Fantasy Football: Latavius Murray goes to Vikings, but don't expect vintage Adrian Peterson production
The Vikings replace Adrian Peterson with Latavius Murray, and Jamey Eisenberg looks at Murray's Fantasy value in Minnesota.
After a quiet start in free agency, the running backs are finally finding new homes. Eddie Lacy went to Seattle, Rex Burkhead signed in New England, and early Thursday morning Latavius Murray agreed to a three-year contract with Minnesota.
We’re still waiting on destinations for other prominent running backs like Adrian Peterson , Jamaal Charles and LeGarrette Blount , but Murray signing with the Minnesota Vikings is likely the end of the Peterson era in Minnesota. Murray will now try to fill Peterson’s big shoes, and Fantasy owners hope he will be just as successful.
Why Seahawks picked Lacy
For the past 10 seasons, Peterson was the starter for the Vikings, and he had 11,747 rushing yards and 97 touchdowns and 245 catches for 1,945 yards and five touchdowns. He was among the best running backs over that span, including finishes as a top-10 Fantasy option in three of the past five seasons.
It didn’t end well for Peterson in Minnesota after he was limited to three games in 2016 because of knee and groin injuries and averaged a career-low 1.9 yards per carry when in the lineup. Part of his poor rushing average could be due to Peterson, 31, getting older, but the Vikings also had a miserable offensive line.
That problem now belongs to Murray, who is coming to Minnesota after four seasons in Oakland. He leaves behind one of the best offensive lines with the Oakland Raiders , who were ranked No. 4 in the NFL last year by Pro Football Focus. By comparison, the Vikings offensive line was ranked No. 29.
Minnesota addressed its offensive line in free agency by signing left tackle Riley Reiff from Detroit and right tackle Mike Remmers from Carolina for a combined $88 million in new contracts. That duo will join left guard Alex Boone and Joe Berger , who will either be at center or right guard, according to the Pioneer Press. For the spot not occupied by Berger, options are Nick Easton at center, Jeremiah Sirles at right guard or a player not currently on the roster at right guard.
Fantasy owners hope that group will be successful for Murray, who was the No. 13 running back in standard leagues last season with 195 carries for 788 yards (4.04-yards per carry) and 12 touchdowns and 33 catches for 264 yards. In 2015, Murray was the No. 11 running back with 266 carries for 1,066 yards (4.01-yards per carry) and six touchdowns and 41 catches for 232 yards.
Last season was choppy for Murray, who shared playing time with rookies DeAndre Washington and Jalen Richard . Murray had 15 touches or less in each of his first four games before missing two outings with a toe injury. He returned in Week 7 with seven games in a row with at least 16 touches, but he only had one game with that total in his final three outings.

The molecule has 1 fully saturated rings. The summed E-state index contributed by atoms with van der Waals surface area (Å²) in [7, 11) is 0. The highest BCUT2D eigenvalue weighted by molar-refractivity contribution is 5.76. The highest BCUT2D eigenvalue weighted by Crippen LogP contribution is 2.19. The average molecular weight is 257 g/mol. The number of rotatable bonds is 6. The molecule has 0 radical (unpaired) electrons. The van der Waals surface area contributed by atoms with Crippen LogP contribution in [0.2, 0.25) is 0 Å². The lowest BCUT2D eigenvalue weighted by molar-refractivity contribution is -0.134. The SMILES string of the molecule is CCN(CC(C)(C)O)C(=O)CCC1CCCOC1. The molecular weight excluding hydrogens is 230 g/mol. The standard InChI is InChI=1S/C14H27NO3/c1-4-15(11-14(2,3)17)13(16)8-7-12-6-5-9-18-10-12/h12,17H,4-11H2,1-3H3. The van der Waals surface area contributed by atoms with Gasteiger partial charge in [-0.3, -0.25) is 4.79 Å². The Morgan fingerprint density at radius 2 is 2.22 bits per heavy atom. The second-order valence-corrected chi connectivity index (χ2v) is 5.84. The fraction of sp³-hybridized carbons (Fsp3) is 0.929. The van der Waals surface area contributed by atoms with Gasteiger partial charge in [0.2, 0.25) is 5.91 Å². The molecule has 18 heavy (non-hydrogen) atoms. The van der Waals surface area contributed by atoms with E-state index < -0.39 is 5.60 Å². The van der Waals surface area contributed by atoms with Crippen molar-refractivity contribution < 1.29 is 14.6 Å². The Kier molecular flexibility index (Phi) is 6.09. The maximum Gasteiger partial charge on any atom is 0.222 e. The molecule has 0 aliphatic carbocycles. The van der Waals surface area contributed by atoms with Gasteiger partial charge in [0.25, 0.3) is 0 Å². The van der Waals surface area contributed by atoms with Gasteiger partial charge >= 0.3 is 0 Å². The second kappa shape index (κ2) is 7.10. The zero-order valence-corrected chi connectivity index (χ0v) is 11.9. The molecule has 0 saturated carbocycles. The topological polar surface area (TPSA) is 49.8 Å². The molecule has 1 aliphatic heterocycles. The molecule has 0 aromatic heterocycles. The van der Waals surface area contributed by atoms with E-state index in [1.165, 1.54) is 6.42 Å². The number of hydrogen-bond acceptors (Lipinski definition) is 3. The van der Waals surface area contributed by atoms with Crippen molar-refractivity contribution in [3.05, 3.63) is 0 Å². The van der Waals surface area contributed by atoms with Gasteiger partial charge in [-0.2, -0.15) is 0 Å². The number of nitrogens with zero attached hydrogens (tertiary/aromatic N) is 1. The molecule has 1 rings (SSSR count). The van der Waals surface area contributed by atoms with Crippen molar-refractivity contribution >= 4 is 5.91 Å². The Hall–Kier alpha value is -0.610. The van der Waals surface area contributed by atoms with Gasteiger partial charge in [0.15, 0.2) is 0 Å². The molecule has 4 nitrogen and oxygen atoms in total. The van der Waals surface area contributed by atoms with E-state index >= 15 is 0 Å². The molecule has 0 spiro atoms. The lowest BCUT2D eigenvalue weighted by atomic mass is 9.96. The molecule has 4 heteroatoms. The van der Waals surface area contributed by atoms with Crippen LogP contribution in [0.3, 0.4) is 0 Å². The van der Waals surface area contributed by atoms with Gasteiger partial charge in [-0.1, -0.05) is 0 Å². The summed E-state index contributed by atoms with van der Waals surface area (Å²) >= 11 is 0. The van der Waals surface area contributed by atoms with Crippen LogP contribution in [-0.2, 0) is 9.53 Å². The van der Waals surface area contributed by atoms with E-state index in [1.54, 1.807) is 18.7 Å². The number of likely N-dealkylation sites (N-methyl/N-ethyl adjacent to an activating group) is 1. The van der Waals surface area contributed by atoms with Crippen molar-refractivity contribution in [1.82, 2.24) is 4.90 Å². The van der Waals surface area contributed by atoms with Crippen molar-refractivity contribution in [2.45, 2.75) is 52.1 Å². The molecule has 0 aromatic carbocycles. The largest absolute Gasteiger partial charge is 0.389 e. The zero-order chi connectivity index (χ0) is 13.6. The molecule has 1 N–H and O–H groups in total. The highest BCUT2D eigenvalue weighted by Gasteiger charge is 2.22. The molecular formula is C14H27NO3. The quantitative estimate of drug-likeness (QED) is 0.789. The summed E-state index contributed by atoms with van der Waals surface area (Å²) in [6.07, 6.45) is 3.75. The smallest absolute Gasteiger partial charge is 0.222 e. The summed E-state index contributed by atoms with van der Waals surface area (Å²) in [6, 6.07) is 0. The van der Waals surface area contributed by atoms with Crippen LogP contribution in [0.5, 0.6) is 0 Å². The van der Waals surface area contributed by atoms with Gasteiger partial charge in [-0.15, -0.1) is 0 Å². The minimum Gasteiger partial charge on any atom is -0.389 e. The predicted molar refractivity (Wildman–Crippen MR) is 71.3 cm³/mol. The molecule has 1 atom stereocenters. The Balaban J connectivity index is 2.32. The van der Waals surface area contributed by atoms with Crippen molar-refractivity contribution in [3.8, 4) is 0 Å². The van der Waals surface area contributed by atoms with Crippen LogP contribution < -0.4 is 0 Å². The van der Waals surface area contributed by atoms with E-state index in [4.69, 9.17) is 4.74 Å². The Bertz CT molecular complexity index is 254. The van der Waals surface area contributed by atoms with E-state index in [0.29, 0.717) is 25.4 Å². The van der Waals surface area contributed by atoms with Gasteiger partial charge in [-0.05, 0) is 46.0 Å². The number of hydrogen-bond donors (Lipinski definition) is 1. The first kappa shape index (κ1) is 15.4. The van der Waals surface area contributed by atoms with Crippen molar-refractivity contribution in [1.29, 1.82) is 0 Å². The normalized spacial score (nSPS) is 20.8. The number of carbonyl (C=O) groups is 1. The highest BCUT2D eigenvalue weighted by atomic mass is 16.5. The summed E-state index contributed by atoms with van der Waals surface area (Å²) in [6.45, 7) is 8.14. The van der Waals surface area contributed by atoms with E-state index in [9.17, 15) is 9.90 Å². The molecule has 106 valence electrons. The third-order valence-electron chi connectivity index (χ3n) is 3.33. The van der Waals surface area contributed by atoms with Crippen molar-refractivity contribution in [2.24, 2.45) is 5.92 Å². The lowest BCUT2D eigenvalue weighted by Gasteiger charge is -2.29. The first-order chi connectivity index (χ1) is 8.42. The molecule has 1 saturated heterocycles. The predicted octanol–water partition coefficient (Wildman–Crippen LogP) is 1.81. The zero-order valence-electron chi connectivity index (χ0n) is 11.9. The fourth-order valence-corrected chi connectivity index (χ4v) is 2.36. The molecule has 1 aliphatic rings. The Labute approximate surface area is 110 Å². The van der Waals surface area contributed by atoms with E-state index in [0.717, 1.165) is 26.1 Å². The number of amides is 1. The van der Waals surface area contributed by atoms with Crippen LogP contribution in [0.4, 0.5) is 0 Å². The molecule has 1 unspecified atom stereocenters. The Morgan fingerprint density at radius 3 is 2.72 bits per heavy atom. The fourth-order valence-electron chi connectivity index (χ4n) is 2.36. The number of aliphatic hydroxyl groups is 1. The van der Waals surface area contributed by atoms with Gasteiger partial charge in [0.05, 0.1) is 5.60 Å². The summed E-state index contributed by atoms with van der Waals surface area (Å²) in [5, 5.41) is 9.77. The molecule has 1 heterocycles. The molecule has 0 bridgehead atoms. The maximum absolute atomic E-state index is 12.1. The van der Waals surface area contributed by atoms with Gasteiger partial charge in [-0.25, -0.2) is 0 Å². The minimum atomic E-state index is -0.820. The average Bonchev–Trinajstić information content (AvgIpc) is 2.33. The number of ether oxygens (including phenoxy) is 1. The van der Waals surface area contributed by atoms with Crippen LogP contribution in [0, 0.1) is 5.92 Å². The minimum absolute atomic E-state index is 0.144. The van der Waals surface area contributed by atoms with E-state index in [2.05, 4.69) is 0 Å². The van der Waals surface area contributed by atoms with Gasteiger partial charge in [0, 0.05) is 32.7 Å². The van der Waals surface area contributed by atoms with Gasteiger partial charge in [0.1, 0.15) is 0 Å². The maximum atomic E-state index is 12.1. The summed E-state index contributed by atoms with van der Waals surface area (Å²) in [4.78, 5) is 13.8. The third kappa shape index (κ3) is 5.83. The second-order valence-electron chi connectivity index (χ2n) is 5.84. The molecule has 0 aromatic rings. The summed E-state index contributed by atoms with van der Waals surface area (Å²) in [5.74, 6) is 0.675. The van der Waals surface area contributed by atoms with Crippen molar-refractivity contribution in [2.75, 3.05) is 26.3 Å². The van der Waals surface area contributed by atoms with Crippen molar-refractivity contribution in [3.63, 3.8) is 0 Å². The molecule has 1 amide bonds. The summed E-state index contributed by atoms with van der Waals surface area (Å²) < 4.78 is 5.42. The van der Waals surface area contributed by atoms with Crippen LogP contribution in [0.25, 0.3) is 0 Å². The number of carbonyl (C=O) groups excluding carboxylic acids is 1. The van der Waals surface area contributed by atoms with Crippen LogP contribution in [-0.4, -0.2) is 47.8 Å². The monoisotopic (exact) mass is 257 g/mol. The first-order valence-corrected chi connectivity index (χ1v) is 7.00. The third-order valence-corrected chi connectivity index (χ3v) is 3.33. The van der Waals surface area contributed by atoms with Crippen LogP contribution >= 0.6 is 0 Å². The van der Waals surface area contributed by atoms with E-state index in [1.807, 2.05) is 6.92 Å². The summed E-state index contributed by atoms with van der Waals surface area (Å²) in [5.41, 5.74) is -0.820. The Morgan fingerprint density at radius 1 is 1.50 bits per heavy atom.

He scored at least eight Fantasy points in a standard league in nine of 14 games, but he was mostly touchdown dependent with only four games with more than 60 rushing yards, including two with at least 100 rushing yards. And he had seven games with at least 80 total yards.
In Minnesota, Murray will likely share playing time with Jerick McKinnon , who paired with Matt Asiata in 2016 to help replace Peterson (Asiata is currently a free agent). McKinnon had 159 carries for 539 yards (3.4 yards per carry) and two touchdowns and 43 catches for 255 yards and two touchdowns. Asiata added 121 carries for 402 yards (3.3 yards per carry) and six touchdowns and 32 catches for 263 yards.
As you can see, the rushing average was better for McKinnon and Asiata compared to Peterson, although it wasn’t great. And combined, McKinnon and Asiata were productive with 1,459 total yards and 10 total touchdowns despite the poor offensive line play, which is encouraging for Murray. McKinnon and Asiata combined for at least eight Fantasy points in a standard league eight times.
The Vikings will likely use Murray on rushing downs and let him work at the goal line, and use McKinnon as a change-of-pace rusher and on passing downs. But with 74 catches over the past two seasons, Murray can still be part of the passing game as well.
By signing with the Vikings, Murray remains on the radar as a No. 2 Fantasy running back, and he’s worth drafting around Round 5 in all leagues. McKinnon is worth a late-round pick as a handcuff, with his value higher in PPR formats.
We hope the offensive line is improved in Minnesota this year. And we hope the Vikings will commit to Murray, maybe like they did with Peterson before he got hurt.
No one should expect Murray to play like Peterson in his heyday, but he can still be a starter for your Fantasy team. And we’ll see if Peterson can now land somewhere to keep him Fantasy relevant in 2017.
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